Should pregnant women fast on Yom Kippur?

Home Coffeeroom Bais Medrash Should pregnant women fast on Yom Kippur?

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  • #1594913

    Meno
    Participant

    https://www.theyeshivaworld.com/news/israel-news/1593827/mazel-tov-over-200-births-reported-over-yom-kippur-in-eretz-yisroel.html

    Can any of the Coffee Room doctors and/or poskim weigh in on this?

    #1594983

    Joseph
    Participant

    This is an old halachic shaila long addressed in the sh”ut.

    #1595098

    ashkifard
    Participant

    If a woman gives birth on Yom Kippur- there is no question, she must break her fast.
    If a woman is pregnant, we know that eating on Y”K is a Chiyuv Karrais so a woman should try her upmost to fast on Y”K. If she cant- if it is not Pikuach Nefesh one can eat or drink less then the size of a cheekful (1 oz. – 1.5 oz., around the size of a shot glass) for eating the size of a fig I believe. Eating and drinking in these cases should only be done every 9-10 minutes so it is not considered 1 meal. If it is Pikuach Nefesh then there is no question!
    BEFORE DOING ANYTHING REAGARDING EATING ON Y”K- CONSULT A RAV!

    #1595020

    ubiquitin
    Participant

    i’m not sure what the link has to do with anything
    As Jospeh points out this is an old sheyla.

    #1595147

    laskern
    Participant

    The last statement above is misleading. If a person feels that he/she must eat after they are told it is yom kippur, comes before 100 doctors who say you don’t need to eat . They can eat as much as necessary without consulting any rav no measurements required because in a pikuach nefesh time is of essence as indicated in SA above 618.

    #1595141

    laskern
    Participant

    The question is clearly specified in SA O”CH 617-618 . The measurements when eating under certain conditions mentioned were discussed above.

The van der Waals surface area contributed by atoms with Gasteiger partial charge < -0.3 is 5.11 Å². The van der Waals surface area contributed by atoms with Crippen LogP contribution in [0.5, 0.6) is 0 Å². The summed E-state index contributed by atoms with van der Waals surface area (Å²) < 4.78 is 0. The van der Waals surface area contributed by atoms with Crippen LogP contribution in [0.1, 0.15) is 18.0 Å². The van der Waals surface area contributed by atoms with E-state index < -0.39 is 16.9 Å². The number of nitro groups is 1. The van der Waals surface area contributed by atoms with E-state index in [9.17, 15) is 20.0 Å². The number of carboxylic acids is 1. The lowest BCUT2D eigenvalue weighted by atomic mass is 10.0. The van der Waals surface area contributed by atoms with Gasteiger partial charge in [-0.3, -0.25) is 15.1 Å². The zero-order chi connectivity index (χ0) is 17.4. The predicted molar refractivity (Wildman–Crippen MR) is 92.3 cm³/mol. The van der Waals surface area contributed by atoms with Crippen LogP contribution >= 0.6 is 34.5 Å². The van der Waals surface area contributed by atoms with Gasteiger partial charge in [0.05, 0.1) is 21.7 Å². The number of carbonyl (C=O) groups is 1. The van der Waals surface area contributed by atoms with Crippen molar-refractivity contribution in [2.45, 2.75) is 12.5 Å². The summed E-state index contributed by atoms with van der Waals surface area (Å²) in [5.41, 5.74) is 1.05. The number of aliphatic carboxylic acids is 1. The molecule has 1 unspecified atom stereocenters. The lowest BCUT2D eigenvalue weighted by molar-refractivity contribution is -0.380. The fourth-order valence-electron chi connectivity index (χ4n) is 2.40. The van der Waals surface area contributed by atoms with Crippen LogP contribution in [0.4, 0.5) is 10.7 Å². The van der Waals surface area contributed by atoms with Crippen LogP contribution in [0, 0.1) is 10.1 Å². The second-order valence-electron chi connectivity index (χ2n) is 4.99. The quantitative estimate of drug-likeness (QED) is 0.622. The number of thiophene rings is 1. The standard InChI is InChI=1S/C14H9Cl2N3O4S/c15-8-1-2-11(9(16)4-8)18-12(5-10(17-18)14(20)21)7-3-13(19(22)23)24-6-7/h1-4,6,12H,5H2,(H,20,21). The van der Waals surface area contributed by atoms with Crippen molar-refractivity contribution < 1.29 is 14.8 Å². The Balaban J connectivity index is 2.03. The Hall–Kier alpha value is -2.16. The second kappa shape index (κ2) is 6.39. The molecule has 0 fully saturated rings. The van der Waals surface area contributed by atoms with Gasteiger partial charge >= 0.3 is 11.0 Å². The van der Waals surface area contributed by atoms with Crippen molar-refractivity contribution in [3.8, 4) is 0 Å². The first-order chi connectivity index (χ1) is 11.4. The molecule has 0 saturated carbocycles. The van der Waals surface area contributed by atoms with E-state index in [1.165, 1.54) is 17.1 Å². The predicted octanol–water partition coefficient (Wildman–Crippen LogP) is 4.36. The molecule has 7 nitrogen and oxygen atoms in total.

#1595227

    Meno
    Participant

    i’m not sure what the link has to do with anything

    The point of the article was to show that the number of babies born on YK is higher than that of a normal day, implying that fasting tends to cause women to go into labor. I was asking if this fact has any bearing on the halacha.

    #1595231

    ashkifard
    Participant

    @laskern
    I did write that when dealing with Pikuach Nefesh, there is for sure no question!
    When I said “BEFORE DOING ANYTHING REAGARDING EATING ON Y”K- CONSULT A RAV!” I was talking about someone who was sick and it is NOT a Pikuach Nefesh scenario.

    #1595239

    ubiquitin
    Participant

    “implying that fasting tends to cause women to go into labor”

    I’m not quite sure wh yit would have bearing
    It isnt just an implication, this is well established and documented (the reason for which is that ADH, a hormone released when the body needs to conserve water as in a fasting state is structurally similar to oxytocin which induces labor)
    Medically speaking this isnt generally an issue. People are induced on a literally daily basis for a variety of reasons including the Ob’s convenience if he has a vacation planned next week.
    Rabbonim generally oppose inducing preterm labor, for reasons that wouldnt really apply to possibly “inducing” by fasting. There isnt (generally) a sakanah neither to the mother nor child

    #1595324

    funnybone
    Participant

    If baby is born a little early it is usually not a problem. Fasting usually does just that, a little early. Usually a baby wont be born a month early due to fasting. High risk cases, and any case where the dr wants patient to eat are discussed w LOR.

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